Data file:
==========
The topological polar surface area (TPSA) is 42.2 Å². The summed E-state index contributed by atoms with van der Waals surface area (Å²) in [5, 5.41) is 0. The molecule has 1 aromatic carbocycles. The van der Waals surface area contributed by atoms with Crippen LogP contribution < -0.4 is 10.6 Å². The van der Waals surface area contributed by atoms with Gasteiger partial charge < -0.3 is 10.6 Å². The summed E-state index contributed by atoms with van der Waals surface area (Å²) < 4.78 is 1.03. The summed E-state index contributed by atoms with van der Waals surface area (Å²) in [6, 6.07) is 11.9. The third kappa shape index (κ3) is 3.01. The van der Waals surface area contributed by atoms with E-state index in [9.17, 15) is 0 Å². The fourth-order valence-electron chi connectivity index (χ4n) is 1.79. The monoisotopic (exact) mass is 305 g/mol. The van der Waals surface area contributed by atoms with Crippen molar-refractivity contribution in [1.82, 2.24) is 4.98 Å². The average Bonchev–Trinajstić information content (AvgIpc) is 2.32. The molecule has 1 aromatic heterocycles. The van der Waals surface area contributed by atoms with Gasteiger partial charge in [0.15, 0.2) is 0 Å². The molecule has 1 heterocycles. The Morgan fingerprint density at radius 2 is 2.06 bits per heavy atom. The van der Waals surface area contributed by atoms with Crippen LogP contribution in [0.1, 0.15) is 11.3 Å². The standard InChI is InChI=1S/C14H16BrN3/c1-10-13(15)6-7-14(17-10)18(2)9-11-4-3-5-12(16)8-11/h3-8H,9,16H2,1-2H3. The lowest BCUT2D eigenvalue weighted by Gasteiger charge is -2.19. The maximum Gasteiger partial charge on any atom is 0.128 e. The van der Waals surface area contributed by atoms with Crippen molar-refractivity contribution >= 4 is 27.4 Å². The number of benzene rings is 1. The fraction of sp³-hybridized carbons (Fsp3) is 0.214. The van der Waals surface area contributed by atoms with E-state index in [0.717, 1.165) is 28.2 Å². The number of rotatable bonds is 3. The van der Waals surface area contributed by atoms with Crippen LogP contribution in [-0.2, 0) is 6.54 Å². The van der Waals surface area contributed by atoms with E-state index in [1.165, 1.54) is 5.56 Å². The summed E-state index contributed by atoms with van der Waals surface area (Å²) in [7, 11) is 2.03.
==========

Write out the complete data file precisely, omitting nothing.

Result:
The topological polar surface area (TPSA) is 42.2 Å². The summed E-state index contributed by atoms with van der Waals surface area (Å²) in [5, 5.41) is 0. The molecule has 1 aromatic carbocycles. The van der Waals surface area contributed by atoms with Crippen LogP contribution < -0.4 is 10.6 Å². The van der Waals surface area contributed by atoms with Gasteiger partial charge < -0.3 is 10.6 Å². The summed E-state index contributed by atoms with van der Waals surface area (Å²) < 4.78 is 1.03. The summed E-state index contributed by atoms with van der Waals surface area (Å²) in [6, 6.07) is 11.9. The third kappa shape index (κ3) is 3.01. The van der Waals surface area contributed by atoms with E-state index in [9.17, 15) is 0 Å². The fourth-order valence-electron chi connectivity index (χ4n) is 1.79. The monoisotopic (exact) mass is 305 g/mol. The van der Waals surface area contributed by atoms with Crippen molar-refractivity contribution in [1.82, 2.24) is 4.98 Å². The average Bonchev–Trinajstić information content (AvgIpc) is 2.32. The molecule has 1 aromatic heterocycles. The van der Waals surface area contributed by atoms with Gasteiger partial charge in [0.15, 0.2) is 0 Å². The molecule has 1 heterocycles. The Morgan fingerprint density at radius 2 is 2.06 bits per heavy atom. The van der Waals surface area contributed by atoms with Crippen LogP contribution in [0.1, 0.15) is 11.3 Å². The standard InChI is InChI=1S/C14H16BrN3/c1-10-13(15)6-7-14(17-10)18(2)9-11-4-3-5-12(16)8-11/h3-8H,9,16H2,1-2H3. The lowest BCUT2D eigenvalue weighted by Gasteiger charge is -2.19. The maximum Gasteiger partial charge on any atom is 0.128 e. The van der Waals surface area contributed by atoms with Crippen molar-refractivity contribution >= 4 is 27.4 Å². The number of benzene rings is 1. The fraction of sp³-hybridized carbons (Fsp3) is 0.214. The van der Waals surface area contributed by atoms with E-state index in [0.717, 1.165) is 28.2 Å². The number of rotatable bonds is 3. The van der Waals surface area contributed by atoms with Crippen LogP contribution in [-0.2, 0) is 6.54 Å². The van der Waals surface area contributed by atoms with E-state index in [1.165, 1.54) is 5.56 Å². The summed E-state index contributed by atoms with van der Waals surface area (Å²) in [7, 11) is 2.03.